It was in one such basement bar in Osaka that we made our first Japanese friends. Eager to try okonomiyaki, the meat-and-vegetable pancake that the city is famous for, we decided to ask a group of middle-aged men, unwinding with beers after work, for suggestions. After pondering the issue with an almost comic seriousness, they decided that the best way to introduce us to Osaka’s okonomiyaki was not by pointing to a restaurant on a map, but to take us there, all the while apologizing profusely for their limited English. We wound up in a tiny restaurant with three tables, the sort that no guidebook would mention. Despite some obvious language limitations, we successfully shared three okonomiyaki, palm-sized pancakes made of beef, scallions, and other toppings, soft as putty and grilled at the table.
Racing to catch the train back to Kyoto, after a flurry of photographs and promises to keep in touch with our new friends, I realised that this was just the sort of random rendezvous that fuels my wanderlust. I had come to Japan hoping to tread Iyer’s path, but somewhere along the way, I had resolutely drifted on to my own. With food as my vocabulary and curiosity as my guide, I had forged a unique bond with the country. Iyer’s words had set me afloat in search of new worlds, all those years ago. But my own words had oared me along.
Japan’s food scene is far too complex and varied to fit into one trip—or even two. While the country teems with Michelin-starred restaurants, even everyday experiences are usually of a high standard. Here’s a list of what I tried and loved.
Tempura chefs in Japan spend several years perfecting the technique of making the deep-fried yet delicate fritters. At Tokyo’s Tempura Tsunahachi, each piece of vegetable or seafood is treated with a delicate touch and meant to be eaten simply with flavoured salts or some grated daikon radish dipped in soy.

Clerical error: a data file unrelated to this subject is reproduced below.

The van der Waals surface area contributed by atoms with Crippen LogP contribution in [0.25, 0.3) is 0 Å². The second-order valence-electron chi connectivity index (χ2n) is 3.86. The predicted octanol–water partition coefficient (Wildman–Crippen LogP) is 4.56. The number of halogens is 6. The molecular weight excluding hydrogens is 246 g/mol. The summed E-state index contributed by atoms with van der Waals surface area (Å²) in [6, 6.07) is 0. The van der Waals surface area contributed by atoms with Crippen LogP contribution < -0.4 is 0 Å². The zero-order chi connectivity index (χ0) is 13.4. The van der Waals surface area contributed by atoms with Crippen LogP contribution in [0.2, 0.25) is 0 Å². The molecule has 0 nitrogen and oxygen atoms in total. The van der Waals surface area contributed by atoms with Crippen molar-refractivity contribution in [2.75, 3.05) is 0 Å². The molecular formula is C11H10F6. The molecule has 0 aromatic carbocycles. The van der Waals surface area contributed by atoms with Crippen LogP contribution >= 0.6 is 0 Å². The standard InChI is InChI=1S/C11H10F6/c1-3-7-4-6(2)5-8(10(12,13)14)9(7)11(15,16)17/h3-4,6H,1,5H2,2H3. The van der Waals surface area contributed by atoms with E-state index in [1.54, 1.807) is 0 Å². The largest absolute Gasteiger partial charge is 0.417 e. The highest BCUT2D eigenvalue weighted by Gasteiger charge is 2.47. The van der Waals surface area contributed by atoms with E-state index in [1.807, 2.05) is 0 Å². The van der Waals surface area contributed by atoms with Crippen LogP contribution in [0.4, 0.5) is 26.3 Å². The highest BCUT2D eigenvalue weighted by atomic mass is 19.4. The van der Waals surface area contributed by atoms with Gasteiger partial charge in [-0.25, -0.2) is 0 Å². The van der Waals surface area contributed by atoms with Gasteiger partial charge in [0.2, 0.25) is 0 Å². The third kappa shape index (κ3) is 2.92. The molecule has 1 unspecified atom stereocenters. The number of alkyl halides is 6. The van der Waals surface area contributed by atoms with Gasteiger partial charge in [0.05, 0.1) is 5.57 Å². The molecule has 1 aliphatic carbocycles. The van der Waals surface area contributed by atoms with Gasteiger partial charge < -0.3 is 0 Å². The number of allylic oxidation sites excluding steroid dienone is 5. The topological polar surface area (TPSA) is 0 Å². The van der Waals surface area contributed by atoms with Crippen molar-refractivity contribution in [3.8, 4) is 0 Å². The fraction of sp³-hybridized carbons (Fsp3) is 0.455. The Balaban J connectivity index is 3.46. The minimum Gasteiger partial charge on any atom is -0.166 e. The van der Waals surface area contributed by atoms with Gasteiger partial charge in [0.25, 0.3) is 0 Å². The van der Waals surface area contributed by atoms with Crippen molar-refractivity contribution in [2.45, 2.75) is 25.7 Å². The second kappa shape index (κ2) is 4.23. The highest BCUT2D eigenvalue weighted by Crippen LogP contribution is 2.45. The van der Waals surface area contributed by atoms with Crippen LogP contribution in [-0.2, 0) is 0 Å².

The Japanese have long had a passionate affair with French pastry. This translates to seriously flaky croissants with Japanese fillings such as sesame paste and matcha, but also elegant desserts at homegrown patisserie chains such as Sadaharu Aoki.
Don’t leave Japan without trying one of the country’s unique spins on ubiquitous KitKat. One of my favourites was the houjicha flavour, with the toasty aroma of the green tea that is roasted over charcoal.
Several artisanal stalls in Nishiki Market sell spice mixes such as shichimi togarashi, a seven-flavoured condiment laced with chilli, sesame, and orange peel, and others starring yuzu (a sharp, local citrus) and mild shishito peppers. Buy these as souvenirs and use them to liven up soups and salads.
Loud, smoky and casual, izakayas offer the unique opportunity to see the famously proper Japanese let their guard down. Ask for sake or umeshu (Japanese plum wine, usually diluted with soda), and wash it down with steamed edamame beans or gingko nuts (pictured), yakitori (skewers of grilled meat or vegetables), and yakisoba or bowls of saucy soba noodles drenched in soy.
Whisky lovers have long known that Japan produces some exquisite blends. One of the best places to try a variety of Japanese whiskies is Zoetrope, an intimate bar in Tokyo’s Shinjuku district.
One of the more unusual items I tried in Kyoto’s Nishiki Market was a savoury mochi or glutinous rice cake. Stretchy, toasty, and slightly smoky, the rice cakes have a gentle sweetness, and they are topped with everything from cheese and sesame to a sweet red bean paste. It’s also worthwhile trying mochi ice cream, or sweet rice cakes with an ice cream filling.
In a country where even subway sushi is surprisingly good, top-draw sushi restaurants are nothing short of a revelation. At Midori Sushi in Tokyo, the lines snake well outside the restaurant. But the wait is made worthwhile by the expertly assembled sushi, tightly packed with flavour and wasabi punch. Try the meltingly tender eel if it’s in season.
Appeared in the July 2016 issue as “Unvarnished Tables”.
is a food and travel writer based in Colombo, Sri Lanka. Having called Mumbai home for several years, she recently decided to go on a real-life adventure. Colombo is the first pit stop of many she hopes to make in the years to come.